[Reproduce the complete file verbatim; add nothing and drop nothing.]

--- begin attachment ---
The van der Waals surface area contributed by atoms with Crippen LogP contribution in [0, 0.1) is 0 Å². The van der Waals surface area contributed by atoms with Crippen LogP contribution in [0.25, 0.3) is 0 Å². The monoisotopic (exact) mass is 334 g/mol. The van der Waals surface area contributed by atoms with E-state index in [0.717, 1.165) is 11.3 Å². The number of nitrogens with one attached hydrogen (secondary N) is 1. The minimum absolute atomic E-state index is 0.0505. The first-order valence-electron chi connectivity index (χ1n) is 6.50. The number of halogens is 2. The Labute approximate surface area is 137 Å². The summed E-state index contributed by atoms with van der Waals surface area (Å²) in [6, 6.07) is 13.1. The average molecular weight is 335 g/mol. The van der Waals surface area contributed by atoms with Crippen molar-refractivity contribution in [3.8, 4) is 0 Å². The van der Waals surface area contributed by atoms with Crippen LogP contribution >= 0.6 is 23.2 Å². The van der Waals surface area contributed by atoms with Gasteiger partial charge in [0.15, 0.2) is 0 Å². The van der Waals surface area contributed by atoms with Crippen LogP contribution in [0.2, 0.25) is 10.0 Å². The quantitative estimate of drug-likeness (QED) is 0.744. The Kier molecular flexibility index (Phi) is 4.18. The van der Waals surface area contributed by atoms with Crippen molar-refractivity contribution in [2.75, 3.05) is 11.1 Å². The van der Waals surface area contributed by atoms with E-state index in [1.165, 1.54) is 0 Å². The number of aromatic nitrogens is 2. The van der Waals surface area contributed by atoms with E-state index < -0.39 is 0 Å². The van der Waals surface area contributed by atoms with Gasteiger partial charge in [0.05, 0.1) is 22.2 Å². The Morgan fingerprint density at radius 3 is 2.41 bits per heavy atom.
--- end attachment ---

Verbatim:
The van der Waals surface area contributed by atoms with Crippen LogP contribution in [0, 0.1) is 0 Å². The van der Waals surface area contributed by atoms with Crippen LogP contribution in [0.25, 0.3) is 0 Å². The monoisotopic (exact) mass is 334 g/mol. The van der Waals surface area contributed by atoms with E-state index in [0.717, 1.165) is 11.3 Å². The number of nitrogens with one attached hydrogen (secondary N) is 1. The minimum absolute atomic E-state index is 0.0505. The first-order valence-electron chi connectivity index (χ1n) is 6.50. The number of halogens is 2. The Labute approximate surface area is 137 Å². The summed E-state index contributed by atoms with van der Waals surface area (Å²) in [6, 6.07) is 13.1. The average molecular weight is 335 g/mol. The van der Waals surface area contributed by atoms with Crippen molar-refractivity contribution in [3.8, 4) is 0 Å². The van der Waals surface area contributed by atoms with Crippen LogP contribution >= 0.6 is 23.2 Å². The van der Waals surface area contributed by atoms with Gasteiger partial charge in [0.15, 0.2) is 0 Å². The van der Waals surface area contributed by atoms with Crippen LogP contribution in [0.2, 0.25) is 10.0 Å². The quantitative estimate of drug-likeness (QED) is 0.744. The Kier molecular flexibility index (Phi) is 4.18. The van der Waals surface area contributed by atoms with Crippen molar-refractivity contribution in [2.75, 3.05) is 11.1 Å². The van der Waals surface area contributed by atoms with E-state index in [1.165, 1.54) is 0 Å². The number of aromatic nitrogens is 2. The van der Waals surface area contributed by atoms with E-state index < -0.39 is 0 Å². The van der Waals surface area contributed by atoms with Gasteiger partial charge in [0.05, 0.1) is 22.2 Å². The Morgan fingerprint density at radius 3 is 2.41 bits per heavy atom.